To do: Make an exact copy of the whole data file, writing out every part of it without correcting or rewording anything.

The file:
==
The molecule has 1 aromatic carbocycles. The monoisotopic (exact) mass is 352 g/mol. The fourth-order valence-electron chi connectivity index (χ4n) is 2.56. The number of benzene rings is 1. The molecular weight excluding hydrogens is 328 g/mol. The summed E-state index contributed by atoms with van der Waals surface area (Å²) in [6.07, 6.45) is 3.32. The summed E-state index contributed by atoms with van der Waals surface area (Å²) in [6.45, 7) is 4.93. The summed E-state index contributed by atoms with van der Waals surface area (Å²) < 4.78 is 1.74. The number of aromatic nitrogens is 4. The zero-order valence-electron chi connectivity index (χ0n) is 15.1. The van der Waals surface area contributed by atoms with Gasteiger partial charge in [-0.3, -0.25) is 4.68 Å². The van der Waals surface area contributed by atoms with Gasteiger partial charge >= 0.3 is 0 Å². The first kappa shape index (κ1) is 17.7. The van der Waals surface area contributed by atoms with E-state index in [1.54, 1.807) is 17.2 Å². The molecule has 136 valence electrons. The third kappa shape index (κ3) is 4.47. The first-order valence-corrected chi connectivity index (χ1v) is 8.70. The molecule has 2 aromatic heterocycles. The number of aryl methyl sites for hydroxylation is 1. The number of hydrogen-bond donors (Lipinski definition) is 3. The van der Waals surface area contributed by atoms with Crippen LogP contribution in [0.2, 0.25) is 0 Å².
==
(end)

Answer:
The molecule has 1 aromatic carbocycles. The monoisotopic (exact) mass is 352 g/mol. The fourth-order valence-electron chi connectivity index (χ4n) is 2.56. The number of benzene rings is 1. The molecular weight excluding hydrogens is 328 g/mol. The summed E-state index contributed by atoms with van der Waals surface area (Å²) in [6.07, 6.45) is 3.32. The summed E-state index contributed by atoms with van der Waals surface area (Å²) in [6.45, 7) is 4.93. The summed E-state index contributed by atoms with van der Waals surface area (Å²) < 4.78 is 1.74. The number of aromatic nitrogens is 4. The zero-order valence-electron chi connectivity index (χ0n) is 15.1. The van der Waals surface area contributed by atoms with Gasteiger partial charge in [-0.3, -0.25) is 4.68 Å². The van der Waals surface area contributed by atoms with Gasteiger partial charge >= 0.3 is 0 Å². The first kappa shape index (κ1) is 17.7. The van der Waals surface area contributed by atoms with E-state index in [1.54, 1.807) is 17.2 Å². The molecule has 136 valence electrons. The third kappa shape index (κ3) is 4.47. The first-order valence-corrected chi connectivity index (χ1v) is 8.70. The molecule has 2 aromatic heterocycles. The number of aryl methyl sites for hydroxylation is 1. The number of hydrogen-bond donors (Lipinski definition) is 3. The van der Waals surface area contributed by atoms with Crippen LogP contribution in [0.2, 0.25) is 0 Å².